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17 July 2020updated 09 Sep 2021 2:24pm

“Peripheral” economies and the crisis

The Economy of Well-Being can be the pathway to recovery for the UK, says the associate professor of digital health and education, co-director of the centre for health technology, and head of digital education at the University of Plymouth

By Dr Arunangsu Chatterjee

The UK is focused on reopening the economy – a colossal challenge for even the most fiscally sophisticated, and particularly acute where investment and societal inequalities are prevalent. Take, for example, the South West where I research and educate. Like other peripheral economies, it deals with long-term, deep-rooted low productivity, soon to be exacerbated by the funding deficit for regional development and economic growth as a consequence of Brexit.

Productivity gaps here continue to widen against the UK average and you only have to scratch the surface to reveal an even poorer picture in coastal and rural locations. In fact, productivity is inextricably linked to the rural and outlying nature of the peninsula, which makes accessing markets a challenge for business, and accessing services a challenge for residents, particularly the sizeable elderly population.

As highlighted in Public Health England’s report on rural and coastal communities, low productivity and social exclusion go hand-in-hand. Access to health services and a lack of transport to these services were a main driver of social exclusion. This link between health inequality and economic productivity is key to understanding how we should reopen the economy and what the “new normal” could, and should look like. With the Covid-19 pandemic, we have seen how the economy suffers when our populations’ health is at risk. This is where the policy focus on the Economy of Well-Being is crucial.

The effects of the Covid-19 health crisis will stay much longer than the disease itself. A health crisis such as this is bound to exacerbate the pressures on the national health and care systems due to pent-up demand, once all services return to business as usual. There are many negatives that come with this, but it does provide the UK industry with a potential growth market. Over the last three months, we have seen the rapid introduction of digital and eHealth solutions into our health and care services.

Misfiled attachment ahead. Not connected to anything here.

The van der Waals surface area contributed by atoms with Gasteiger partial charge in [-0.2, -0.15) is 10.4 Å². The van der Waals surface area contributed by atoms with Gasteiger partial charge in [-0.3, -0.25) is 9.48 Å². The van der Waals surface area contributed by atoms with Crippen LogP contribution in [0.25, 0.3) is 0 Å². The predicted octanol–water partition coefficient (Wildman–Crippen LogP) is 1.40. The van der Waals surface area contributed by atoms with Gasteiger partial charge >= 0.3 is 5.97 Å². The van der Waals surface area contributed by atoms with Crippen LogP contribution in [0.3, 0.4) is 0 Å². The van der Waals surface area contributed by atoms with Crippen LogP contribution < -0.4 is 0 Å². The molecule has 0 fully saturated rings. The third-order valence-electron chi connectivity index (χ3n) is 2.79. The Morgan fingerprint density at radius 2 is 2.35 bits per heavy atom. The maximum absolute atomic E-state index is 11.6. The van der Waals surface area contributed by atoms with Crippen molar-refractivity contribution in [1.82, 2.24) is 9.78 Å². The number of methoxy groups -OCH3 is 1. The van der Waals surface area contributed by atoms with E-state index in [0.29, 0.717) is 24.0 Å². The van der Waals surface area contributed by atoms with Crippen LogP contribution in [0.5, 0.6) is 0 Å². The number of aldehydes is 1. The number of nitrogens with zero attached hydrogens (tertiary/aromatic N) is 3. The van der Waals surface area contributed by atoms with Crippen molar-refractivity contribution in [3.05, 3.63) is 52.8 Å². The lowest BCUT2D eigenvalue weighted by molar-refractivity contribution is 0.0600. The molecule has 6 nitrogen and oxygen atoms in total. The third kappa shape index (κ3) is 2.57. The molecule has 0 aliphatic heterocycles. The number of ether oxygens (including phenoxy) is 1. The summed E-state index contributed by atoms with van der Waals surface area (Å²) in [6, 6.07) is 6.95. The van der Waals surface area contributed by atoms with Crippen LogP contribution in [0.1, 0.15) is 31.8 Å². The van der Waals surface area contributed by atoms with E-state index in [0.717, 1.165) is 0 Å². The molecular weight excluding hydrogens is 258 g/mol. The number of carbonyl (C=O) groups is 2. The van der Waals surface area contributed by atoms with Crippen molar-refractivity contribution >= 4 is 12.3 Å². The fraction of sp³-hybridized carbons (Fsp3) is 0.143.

The highly regulated health and care market is tough for small and medium businesses to navigate and succeed. Up until now, this is where the EU has come into play. However, investments in health technology innovations were often met with a nervousness or reticence in non-peripheral communities and therefore often difficult to realise on a wider scale.

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Covid-19 is a game-changer. The health sector is experiencing a behavioural shift towards acceptance of such innovative products and services that would have previously taken decades, and now this is where the resilience of a peripheral economy, like the South West, really takes hold.

Our older population, coupled with an SME-led explosion of innovation, presents a unique economic opportunity in the ideal test bed for future health and care interventions that can be scaled to a national and international level. Perfect for the organisations who choose to embed the South West lifestyle into their business model.

In embracing the shift towards The Economy of Well-Being and focusing domestic investment towards an integrated, digitally enabled health and social care ecosystem, business can focus on supporting health and care provision across dispersed communities. The peripheral economy becomes the blueprint for the UK economic recovery.

This article is part of a series from the University of Plymouth. To read the accompanying article, ‘Shift the paradigm from disease to wellbeing’, click here.

This article originally appeared in Business Continuity: The New Normal. Click here to see the full supplement 

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